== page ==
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Legislative Assembly for the ACT: 2001 Week 9 Hansard (22 August) . . Page.. 3127 ..

MR WOOD (continuing):

it becomes very difficult to find who is responsible, to identify someone who may be acting in this way.

Systems provide a high degree of protection to users. It is quite possible to be entirely anonymous, so that it is very difficult to track down who may be responsible. Nevertheless, we should take steps to see that we control cyberstalking. Maybe some steps can be taken with the technology we use, but in this place we are looking at legislation.

People who know a little more about computers than I do point to the difficulties. For example, there are a lot of freebies around. Pick up any computer magazine and you can get free Internet access for a period of hours, a month, two months or three months. It was explained to me that it would be entirely possible for someone to pinch my name, to take up one of these freebies in my name, and to use my name to circulate offensive material around the place. We have seen how easy it is to break into computers and web sites and interfere with those web sites. It has been done at the political level.

We are well aware of the various viruses that plague the world at different times. The Melissa virus, the I Love You virus and the Anna Kornukova virus rapidly spread material. So it would not be difficult for someone with a little bit of skill to develop some techniques. Then that material will be spread widely very quickly.

Mr Osborne has indicated to me that he will look at one of the clauses in his bill. I think Ms Tucker is looking at it also. I know that Mr Stefaniak is preparing some amendments we have not seen yet, or some comments. I was concerned at Mr Osborne's claim at proposed subsection 92NC (3):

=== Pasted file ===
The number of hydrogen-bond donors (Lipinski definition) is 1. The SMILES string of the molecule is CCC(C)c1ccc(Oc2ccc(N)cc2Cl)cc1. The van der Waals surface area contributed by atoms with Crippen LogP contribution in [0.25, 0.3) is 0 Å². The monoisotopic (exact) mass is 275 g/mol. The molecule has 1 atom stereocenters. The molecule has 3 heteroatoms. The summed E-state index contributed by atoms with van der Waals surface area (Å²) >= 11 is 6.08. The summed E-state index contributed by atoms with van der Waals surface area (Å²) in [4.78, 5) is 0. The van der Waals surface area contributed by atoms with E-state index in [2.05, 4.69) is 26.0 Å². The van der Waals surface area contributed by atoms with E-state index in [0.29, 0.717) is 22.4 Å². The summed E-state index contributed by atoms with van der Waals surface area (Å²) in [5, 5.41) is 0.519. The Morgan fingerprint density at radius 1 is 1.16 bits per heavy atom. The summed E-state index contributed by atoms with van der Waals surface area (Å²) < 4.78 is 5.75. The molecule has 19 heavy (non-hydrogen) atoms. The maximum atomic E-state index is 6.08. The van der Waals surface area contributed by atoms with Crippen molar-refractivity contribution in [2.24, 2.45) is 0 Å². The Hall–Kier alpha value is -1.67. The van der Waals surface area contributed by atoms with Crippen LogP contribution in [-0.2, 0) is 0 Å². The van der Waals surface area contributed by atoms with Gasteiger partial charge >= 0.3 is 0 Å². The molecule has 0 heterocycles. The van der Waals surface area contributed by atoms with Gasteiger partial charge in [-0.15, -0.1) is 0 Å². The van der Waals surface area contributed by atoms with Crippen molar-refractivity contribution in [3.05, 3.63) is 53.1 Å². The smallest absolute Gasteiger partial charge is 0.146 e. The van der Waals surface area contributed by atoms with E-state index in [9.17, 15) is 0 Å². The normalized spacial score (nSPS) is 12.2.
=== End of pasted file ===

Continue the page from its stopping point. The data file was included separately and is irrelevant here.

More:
It is not a defence to a prosecution for an offence against this section that-

(a) the defendant did not know that the person to whom the suggestion was made, or the material was sent or made available, was a young person; or

(b) that the young person had consented to receive the material or suggestion.

I have some doubts about that, bearing in mind what I have said about how difficult it is to control what goes out. Something may go out in my name that I did not put out at all.

Secondly, it is impossible to know the age or the real identity of the person you may be talking to in a chat room or receiving messages from via the Internet. It is just not possible to know those things. I think there needs to be a reasonable measure of defence available to people who may be charged, given those difficulties.

There are other matters to be looked at, and I look forward to the debate as it continues, to see the points that are raised and see how we may approve, in principle and then in the detail, steps that can be taken that are fair and reasonable and will go some way towards removing stalking in this way


(Minister for Education and Attorney-General) (11.09): This bill will amend the Crimes Act 1900 in a number of ways. It will provide that sending electronic messages to a person on two or more occasions may constitute stalking under section 34A of the act, if the other requirements in that section are met. It will provide that

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